Ex-Gaetz staffer says FBI approached him with 'baseless' allegations, pushes back against DOJ probe

Nathan Nelson, a former director of military affairs for Rep. Matt Gaetz, R-Fla., pushed back against the FBI after he said two agents questioned him as part of an ongoing investigation of the congressman.

Nelson told reporters during a Monday news conference that when agents went to his house to question him, they made it seem that they believed Nelson resigned because he was aware of Gaetz’s involvement in illegal activity. Nelson said that was false, and his departure from Gaetz’s office had been planned in advance.

"This baseless claim against me leaves me further convinced that the allegations against Congressman Gaetz are likewise fabricated and merely an attempt to discredit a very vocal conservative," Nelson said in a news conference organized by Gaetz's office.

Nelson, who said he remains "loosely affiliated" with Gaetz's office as an unpaid adviser, stated that he notified Gaetz’s office that he had spoken to FBI agents, but that he has not spoken to the congressman personally in months.

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A federal sex trafficking probe involving Gaetz and a then-17-year-old girl was reported by the New York Times last week. The Times cited three anonymous sources "briefed on the matter," which alleges that the 38-year-old had a relationship with the girl and paid for her travel at one point.

In response to the report, Gaetz denied the allegations in an interview with Fox News’ Tucker Carlson. He went on to say that he is the target of an extortion plot involving an ex-Justice Department official seeking a $25 million payoff.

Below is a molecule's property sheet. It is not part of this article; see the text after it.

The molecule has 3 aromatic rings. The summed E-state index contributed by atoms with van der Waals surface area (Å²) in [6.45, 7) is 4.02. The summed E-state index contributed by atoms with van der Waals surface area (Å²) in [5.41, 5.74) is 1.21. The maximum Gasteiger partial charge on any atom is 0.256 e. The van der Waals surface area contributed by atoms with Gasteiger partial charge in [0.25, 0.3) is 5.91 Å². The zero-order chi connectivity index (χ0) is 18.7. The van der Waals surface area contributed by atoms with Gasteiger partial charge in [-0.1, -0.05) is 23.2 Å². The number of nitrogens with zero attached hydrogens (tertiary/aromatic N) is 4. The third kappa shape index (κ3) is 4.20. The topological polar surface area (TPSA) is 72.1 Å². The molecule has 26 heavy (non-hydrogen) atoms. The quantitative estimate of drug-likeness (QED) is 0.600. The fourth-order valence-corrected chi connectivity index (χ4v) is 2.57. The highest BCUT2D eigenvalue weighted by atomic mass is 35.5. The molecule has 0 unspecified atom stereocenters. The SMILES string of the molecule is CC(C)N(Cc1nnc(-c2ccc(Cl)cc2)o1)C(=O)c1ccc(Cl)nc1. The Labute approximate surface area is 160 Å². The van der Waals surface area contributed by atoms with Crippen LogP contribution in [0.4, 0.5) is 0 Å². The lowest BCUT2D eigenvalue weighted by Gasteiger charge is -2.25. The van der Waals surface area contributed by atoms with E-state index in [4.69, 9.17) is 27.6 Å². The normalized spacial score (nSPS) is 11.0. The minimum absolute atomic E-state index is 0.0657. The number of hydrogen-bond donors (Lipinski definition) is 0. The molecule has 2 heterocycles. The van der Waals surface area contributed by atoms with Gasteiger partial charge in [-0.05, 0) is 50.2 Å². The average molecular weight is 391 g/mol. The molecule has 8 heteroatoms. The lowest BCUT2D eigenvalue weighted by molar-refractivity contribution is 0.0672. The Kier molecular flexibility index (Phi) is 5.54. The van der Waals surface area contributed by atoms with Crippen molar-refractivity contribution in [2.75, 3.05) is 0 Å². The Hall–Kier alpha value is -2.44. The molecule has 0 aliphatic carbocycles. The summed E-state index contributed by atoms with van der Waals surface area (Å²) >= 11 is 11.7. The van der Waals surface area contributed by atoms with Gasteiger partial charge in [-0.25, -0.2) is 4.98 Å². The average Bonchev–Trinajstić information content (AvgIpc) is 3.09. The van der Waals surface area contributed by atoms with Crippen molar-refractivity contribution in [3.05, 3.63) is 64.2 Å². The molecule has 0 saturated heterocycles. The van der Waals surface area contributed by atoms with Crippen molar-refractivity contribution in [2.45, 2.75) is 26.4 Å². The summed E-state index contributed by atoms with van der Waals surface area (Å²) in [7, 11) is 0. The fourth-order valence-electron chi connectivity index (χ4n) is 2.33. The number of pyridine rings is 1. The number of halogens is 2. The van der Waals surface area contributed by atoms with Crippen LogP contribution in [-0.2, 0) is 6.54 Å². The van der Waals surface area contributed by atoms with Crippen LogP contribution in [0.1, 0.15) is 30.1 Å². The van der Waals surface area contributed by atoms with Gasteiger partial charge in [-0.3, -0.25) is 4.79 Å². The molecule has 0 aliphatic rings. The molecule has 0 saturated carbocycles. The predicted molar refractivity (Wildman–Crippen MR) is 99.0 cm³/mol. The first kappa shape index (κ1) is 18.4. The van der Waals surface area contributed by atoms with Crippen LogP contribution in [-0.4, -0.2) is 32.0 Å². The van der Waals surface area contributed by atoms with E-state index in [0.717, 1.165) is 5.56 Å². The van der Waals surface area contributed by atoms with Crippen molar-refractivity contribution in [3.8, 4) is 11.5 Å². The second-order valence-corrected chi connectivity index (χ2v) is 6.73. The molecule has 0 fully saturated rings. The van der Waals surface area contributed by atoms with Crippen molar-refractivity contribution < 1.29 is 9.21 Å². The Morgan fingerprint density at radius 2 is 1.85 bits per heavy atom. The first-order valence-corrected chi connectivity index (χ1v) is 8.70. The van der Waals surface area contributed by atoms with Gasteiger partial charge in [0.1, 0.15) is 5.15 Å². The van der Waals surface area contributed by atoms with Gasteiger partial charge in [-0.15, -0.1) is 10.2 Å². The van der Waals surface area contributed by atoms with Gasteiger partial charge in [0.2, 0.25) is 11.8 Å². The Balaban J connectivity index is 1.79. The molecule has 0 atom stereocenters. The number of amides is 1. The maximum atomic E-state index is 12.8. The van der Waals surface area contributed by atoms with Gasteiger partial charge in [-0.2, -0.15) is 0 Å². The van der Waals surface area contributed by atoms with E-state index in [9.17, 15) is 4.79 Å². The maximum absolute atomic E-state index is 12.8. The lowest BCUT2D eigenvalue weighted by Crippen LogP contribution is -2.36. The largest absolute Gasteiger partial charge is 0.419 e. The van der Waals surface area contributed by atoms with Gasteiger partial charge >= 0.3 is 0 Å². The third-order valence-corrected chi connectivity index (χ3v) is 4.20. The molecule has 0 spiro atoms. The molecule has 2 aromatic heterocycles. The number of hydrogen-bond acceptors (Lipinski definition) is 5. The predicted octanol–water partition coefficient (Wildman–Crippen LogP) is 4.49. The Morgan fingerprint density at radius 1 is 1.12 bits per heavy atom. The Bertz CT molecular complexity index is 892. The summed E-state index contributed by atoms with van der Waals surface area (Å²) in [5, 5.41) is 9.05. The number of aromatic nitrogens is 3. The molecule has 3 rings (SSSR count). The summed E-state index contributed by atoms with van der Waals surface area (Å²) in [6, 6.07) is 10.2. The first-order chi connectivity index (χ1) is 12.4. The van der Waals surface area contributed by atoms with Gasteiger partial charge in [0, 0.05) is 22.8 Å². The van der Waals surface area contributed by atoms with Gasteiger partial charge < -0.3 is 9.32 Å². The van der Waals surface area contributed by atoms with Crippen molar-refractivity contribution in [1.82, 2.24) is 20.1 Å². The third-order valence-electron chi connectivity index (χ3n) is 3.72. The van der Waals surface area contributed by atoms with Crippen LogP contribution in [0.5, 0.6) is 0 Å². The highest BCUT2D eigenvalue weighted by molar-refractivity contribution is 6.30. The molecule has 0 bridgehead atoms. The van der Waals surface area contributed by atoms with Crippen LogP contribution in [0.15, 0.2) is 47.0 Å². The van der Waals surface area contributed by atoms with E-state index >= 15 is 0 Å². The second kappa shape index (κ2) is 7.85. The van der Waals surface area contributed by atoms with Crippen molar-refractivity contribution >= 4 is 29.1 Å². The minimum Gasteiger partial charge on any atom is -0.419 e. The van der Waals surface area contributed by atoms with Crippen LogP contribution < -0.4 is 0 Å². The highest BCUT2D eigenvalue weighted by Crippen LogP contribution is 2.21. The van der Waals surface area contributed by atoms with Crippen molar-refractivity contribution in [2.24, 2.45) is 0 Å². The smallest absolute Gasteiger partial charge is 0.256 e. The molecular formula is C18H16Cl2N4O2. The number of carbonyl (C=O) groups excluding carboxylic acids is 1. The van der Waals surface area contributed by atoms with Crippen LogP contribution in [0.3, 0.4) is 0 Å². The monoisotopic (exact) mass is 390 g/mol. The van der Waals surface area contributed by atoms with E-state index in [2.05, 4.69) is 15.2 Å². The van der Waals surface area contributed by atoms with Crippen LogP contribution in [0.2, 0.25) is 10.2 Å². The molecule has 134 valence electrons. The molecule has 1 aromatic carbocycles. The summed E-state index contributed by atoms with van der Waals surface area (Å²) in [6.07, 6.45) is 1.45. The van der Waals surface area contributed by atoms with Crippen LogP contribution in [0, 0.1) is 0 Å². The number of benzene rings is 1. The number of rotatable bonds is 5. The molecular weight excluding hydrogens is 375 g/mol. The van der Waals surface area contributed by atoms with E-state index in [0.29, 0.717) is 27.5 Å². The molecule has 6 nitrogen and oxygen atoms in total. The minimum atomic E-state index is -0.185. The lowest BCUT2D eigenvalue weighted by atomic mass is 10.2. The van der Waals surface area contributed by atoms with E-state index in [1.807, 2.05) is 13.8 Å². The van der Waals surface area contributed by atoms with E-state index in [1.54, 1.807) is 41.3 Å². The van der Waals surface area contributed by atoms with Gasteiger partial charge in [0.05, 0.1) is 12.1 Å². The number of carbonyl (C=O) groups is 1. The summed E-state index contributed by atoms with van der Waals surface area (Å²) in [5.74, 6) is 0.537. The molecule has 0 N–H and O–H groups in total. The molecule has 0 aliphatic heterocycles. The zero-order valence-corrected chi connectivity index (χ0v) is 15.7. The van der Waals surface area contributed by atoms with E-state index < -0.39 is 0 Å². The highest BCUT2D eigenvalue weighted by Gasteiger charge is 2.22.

According to documents obtained and reported by the Washington Examiner, the alleged scheme revolves around attempts by former Air Force intelligence officer Bob Kent and Beggs & Lane attorney David McGee, a former federal prosecutor, to free ex-FBI agent Robert Levinson, who disappeared in Iran.

According to the Examiner report, the documents contained a promise to help Gaetz with legal woes related to a supposed federal probe involving him and underage prostitutes, in exchange for the money. 

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Gaetz is denying allegations that he paid women for sexual favors or was involved with any underage girls. Meanwhile, the Associated Press has reported that several Republican lawmakers and aides believe Gaetz’s future in Congress may be in jeopardy as his popularity wanes.

Rep. David Valadao, R-Calif., said he was transferring 2020 campaign donations from Gaetz to an organization supporting domestic abuse survivors. Rep. Barbara Comstock, R-Va., pushed for Gaetz’s removal from Congress after the Justice Department’s investigation became public knowledge.

Despite the pressure, Gaetz told the Wall Street Journal on Friday that he will not resign.

"Of course not," he said.

Fox News' Marisa Schultz, Morgan Phillips and Mike Emanuel contributed to this report.

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